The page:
The treasurer of the Tallmadge city schools noted something last week that deserves amplification. He made the comment during a meeting with residents as the district looks for a way forward after the defeat of its levy request in November. He reminded that the district wouldn’t face the loss of $2.5 million a year if the state had kept its promise regarding the elimination of the tangible personal property tax, long a significant funding stream for schools.
In 2005, state lawmakers approved a sweeping overhaul of taxes on businesses. It made sense to phase out this outdated tax on business equipment, machinery, furniture, fixtures and inventory. At the same time, lawmakers recognized the blow that would land on school districts.
Of the $1.6 billion generated annually by the tax, $1.1 billion flowed to public schools.
Thus, lawmakers pledged to honor a hold-harmless period of five years. Districts would receive funds equal to what they lost. More, during those years, lawmakers would devise a permanent mechanism, relying heavily on the newly enacted commercial activity tax on businesses to compensate schools for the loss of revenue.
Then, the recession hit. As part of the response to the fiscal wreckage, the Statehouse extended the hold-harmless period to 2013.
All of that changed when John Kasich stepped into the governor’s office. He and the Republican majorities began to put the squeeze on the reimbursement revenue, arguing that the challenge of balancing the state budget required such steps. Bear in mind, too, that the governor and the Republican majorities were in the midst of reducing income tax rates, now at a cost of roughly $3 billion a year.
Consider the decline in replacement payments for the loss of the tangible personal property tax. In the 2011 budget (the last of the Ted Strickland years), the replacement sum was $1.1 billion. By 2013, it had been cut in half, and then continued shrinking — to $150 million last year and next it has disappeared entirely, as the Tallmadge schools treasurer explained.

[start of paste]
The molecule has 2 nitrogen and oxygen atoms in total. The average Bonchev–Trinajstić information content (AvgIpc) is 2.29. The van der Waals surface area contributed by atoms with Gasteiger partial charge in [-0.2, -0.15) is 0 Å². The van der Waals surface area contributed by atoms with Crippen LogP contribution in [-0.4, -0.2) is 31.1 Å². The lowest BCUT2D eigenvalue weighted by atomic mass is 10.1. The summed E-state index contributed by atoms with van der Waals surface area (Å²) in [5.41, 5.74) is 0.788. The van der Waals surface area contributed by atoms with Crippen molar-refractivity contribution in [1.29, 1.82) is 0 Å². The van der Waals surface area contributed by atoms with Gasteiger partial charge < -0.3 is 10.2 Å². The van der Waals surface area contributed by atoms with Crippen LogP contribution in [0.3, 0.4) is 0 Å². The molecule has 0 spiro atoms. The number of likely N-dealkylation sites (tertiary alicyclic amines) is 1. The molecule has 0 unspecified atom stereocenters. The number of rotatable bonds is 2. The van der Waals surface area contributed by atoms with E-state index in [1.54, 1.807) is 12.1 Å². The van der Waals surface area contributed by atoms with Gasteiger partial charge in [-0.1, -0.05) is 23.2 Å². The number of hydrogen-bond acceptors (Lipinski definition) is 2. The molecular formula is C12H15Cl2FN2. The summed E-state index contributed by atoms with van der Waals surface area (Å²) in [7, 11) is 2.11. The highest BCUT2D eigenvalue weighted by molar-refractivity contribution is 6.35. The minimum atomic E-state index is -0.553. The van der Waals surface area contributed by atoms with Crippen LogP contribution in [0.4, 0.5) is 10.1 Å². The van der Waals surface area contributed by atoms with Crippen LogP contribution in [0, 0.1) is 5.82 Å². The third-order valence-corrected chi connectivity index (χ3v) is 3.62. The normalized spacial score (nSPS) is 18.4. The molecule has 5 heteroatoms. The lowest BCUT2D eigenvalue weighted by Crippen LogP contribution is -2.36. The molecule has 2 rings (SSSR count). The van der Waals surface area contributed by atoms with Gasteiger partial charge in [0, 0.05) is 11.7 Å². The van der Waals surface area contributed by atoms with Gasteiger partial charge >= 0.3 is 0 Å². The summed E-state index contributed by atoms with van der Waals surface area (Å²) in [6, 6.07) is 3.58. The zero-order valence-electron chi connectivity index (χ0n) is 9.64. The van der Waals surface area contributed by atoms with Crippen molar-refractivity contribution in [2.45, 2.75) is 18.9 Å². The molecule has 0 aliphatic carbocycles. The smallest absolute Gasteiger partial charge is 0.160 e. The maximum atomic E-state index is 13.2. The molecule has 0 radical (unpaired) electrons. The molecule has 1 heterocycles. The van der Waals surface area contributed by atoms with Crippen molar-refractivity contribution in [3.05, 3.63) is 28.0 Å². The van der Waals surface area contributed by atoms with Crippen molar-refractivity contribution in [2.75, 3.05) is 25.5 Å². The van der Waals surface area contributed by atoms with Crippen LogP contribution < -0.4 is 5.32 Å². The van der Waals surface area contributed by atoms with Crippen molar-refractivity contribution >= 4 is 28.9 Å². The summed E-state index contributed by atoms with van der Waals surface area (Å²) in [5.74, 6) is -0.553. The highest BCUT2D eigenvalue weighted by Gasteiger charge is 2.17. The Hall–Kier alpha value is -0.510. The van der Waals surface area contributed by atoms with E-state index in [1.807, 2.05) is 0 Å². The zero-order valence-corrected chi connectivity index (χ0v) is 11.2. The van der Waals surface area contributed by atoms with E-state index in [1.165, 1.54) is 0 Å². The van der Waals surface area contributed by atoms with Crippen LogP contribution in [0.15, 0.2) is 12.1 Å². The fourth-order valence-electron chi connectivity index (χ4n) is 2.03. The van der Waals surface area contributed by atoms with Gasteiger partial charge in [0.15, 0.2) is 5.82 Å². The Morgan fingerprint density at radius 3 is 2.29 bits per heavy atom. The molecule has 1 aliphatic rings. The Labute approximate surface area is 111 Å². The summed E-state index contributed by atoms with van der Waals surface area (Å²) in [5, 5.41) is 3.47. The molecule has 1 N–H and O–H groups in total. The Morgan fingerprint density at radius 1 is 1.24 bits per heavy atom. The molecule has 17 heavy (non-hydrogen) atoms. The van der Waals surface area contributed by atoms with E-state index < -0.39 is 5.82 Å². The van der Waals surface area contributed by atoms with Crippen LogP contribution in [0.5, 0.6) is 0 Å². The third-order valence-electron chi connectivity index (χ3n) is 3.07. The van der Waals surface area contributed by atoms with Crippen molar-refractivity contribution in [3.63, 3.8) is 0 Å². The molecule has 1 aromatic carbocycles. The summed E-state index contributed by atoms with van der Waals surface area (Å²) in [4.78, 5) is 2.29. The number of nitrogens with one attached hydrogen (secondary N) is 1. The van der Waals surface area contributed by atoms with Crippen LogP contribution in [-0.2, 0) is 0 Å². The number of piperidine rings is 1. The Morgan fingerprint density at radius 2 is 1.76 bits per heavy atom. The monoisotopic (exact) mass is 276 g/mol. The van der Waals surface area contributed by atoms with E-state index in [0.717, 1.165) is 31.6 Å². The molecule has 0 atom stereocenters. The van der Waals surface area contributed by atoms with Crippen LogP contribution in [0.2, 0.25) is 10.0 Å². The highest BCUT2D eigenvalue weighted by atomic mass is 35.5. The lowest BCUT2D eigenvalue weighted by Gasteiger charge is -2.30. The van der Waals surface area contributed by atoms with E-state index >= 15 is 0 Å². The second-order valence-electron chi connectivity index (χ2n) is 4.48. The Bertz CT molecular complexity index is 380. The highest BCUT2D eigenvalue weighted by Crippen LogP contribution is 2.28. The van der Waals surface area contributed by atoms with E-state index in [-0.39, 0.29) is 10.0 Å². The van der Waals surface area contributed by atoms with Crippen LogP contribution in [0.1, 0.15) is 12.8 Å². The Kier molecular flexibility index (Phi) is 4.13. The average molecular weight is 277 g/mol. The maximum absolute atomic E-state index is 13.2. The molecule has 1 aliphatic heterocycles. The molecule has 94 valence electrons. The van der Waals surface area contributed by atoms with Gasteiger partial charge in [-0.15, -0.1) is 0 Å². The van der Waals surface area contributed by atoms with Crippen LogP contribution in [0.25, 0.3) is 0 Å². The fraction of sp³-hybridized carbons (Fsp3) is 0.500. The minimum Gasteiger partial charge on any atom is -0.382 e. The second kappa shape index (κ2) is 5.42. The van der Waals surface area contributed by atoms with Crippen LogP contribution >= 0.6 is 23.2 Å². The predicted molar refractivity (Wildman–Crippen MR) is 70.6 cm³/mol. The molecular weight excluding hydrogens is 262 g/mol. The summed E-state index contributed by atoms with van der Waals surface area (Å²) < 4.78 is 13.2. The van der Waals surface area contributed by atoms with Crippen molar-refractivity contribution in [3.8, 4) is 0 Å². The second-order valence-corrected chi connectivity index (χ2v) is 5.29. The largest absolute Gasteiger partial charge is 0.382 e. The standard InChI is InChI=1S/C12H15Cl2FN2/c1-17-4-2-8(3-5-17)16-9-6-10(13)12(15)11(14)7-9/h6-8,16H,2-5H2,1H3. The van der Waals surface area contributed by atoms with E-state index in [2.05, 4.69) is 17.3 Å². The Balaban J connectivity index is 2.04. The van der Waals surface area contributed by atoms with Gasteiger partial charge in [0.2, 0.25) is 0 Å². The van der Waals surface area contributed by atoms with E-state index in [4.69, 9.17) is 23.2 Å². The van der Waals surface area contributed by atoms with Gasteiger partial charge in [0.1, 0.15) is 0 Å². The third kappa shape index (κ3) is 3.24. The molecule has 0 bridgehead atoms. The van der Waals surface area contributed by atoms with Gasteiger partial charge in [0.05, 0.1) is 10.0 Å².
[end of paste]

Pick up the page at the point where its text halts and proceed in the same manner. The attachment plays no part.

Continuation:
This turn of events would be acceptable if overall school funding somehow made up the difference. Unfortunately, as Howard Fleeter of the Ohio Education Policy Institute has calculated, school funding the past decade has fallen nearly 2 percent below inflation. That helps explain the Tallmadge district asking voters to approve a property tax increase. It also sheds light on the difficulties facing the Cuyahoga Falls city schools, the state auditor recommending staffing reductions and other savings measures last week as the district deals with its own deficit.
If the state won’t meet its responsibility — or keep its pledge — then school officials have little choice but to ask local taxpayers.
Yet the reality is that taxpayers in Tallmadge and Cuyahoga Falls have been doing their part. The state has an index to measure what is called the local tax effort. It compares the level of local taxes to the ability of a community to pay. The index sets the state average at 1, higher translating to more effort, lower to less. In 2017 version, Cuyahoga Falls and Tallmadge both rate 0.91. By comparison, Hudson and Revere stand at 0.49 and 0.41, respectively.
Without question, districts must look for efficiencies. The truth is most have been doing so for years. The state has been the slacker, neglecting its duty to public education — evident in the broken promise to make up for the revenue lost in ending the tangible personal property tax.